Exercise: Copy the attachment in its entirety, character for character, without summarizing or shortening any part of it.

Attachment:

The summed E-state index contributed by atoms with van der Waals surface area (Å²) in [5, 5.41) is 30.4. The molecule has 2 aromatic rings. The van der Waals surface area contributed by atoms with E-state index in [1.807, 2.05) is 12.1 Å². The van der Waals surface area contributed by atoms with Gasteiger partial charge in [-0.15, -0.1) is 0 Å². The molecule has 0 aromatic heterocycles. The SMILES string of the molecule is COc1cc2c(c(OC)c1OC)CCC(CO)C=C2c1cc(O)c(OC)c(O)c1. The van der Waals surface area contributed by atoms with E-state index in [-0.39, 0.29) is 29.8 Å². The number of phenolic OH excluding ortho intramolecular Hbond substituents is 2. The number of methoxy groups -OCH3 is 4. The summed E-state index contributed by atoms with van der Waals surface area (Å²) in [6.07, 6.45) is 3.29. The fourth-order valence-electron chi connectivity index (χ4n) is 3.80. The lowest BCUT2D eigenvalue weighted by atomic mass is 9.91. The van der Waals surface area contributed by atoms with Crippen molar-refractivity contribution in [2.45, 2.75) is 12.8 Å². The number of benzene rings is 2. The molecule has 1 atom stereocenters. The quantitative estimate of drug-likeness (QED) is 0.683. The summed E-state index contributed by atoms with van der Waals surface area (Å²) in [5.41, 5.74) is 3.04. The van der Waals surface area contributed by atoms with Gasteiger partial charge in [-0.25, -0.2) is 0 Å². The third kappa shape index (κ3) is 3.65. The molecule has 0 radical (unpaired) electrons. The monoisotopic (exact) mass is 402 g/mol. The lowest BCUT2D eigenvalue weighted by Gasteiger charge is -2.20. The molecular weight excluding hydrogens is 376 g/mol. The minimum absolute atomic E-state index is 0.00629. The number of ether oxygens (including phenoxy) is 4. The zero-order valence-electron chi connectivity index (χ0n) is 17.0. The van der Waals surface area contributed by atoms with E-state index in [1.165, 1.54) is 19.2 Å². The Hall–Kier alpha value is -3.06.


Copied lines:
The summed E-state index contributed by atoms with van der Waals surface area (Å²) in [5, 5.41) is 30.4. The molecule has 2 aromatic rings. The van der Waals surface area contributed by atoms with E-state index in [1.807, 2.05) is 12.1 Å². The van der Waals surface area contributed by atoms with Gasteiger partial charge in [-0.15, -0.1) is 0 Å². The molecule has 0 aromatic heterocycles. The SMILES string of the molecule is COc1cc2c(c(OC)c1OC)CCC(CO)C=C2c1cc(O)c(OC)c(O)c1. The van der Waals surface area contributed by atoms with E-state index in [-0.39, 0.29) is 29.8 Å². The number of phenolic OH excluding ortho intramolecular Hbond substituents is 2. The number of methoxy groups -OCH3 is 4. The summed E-state index contributed by atoms with van der Waals surface area (Å²) in [6.07, 6.45) is 3.29. The fourth-order valence-electron chi connectivity index (χ4n) is 3.80. The lowest BCUT2D eigenvalue weighted by atomic mass is 9.91. The van der Waals surface area contributed by atoms with Crippen molar-refractivity contribution in [2.45, 2.75) is 12.8 Å². The number of benzene rings is 2. The molecule has 1 atom stereocenters. The quantitative estimate of drug-likeness (QED) is 0.683. The summed E-state index contributed by atoms with van der Waals surface area (Å²) in [5.41, 5.74) is 3.04. The van der Waals surface area contributed by atoms with Gasteiger partial charge in [-0.25, -0.2) is 0 Å². The third kappa shape index (κ3) is 3.65. The molecule has 0 radical (unpaired) electrons. The monoisotopic (exact) mass is 402 g/mol. The lowest BCUT2D eigenvalue weighted by Gasteiger charge is -2.20. The molecular weight excluding hydrogens is 376 g/mol. The minimum absolute atomic E-state index is 0.00629. The number of ether oxygens (including phenoxy) is 4. The zero-order valence-electron chi connectivity index (χ0n) is 17.0. The van der Waals surface area contributed by atoms with E-state index in [1.165, 1.54) is 19.2 Å². The Hall–Kier alpha value is -3.06.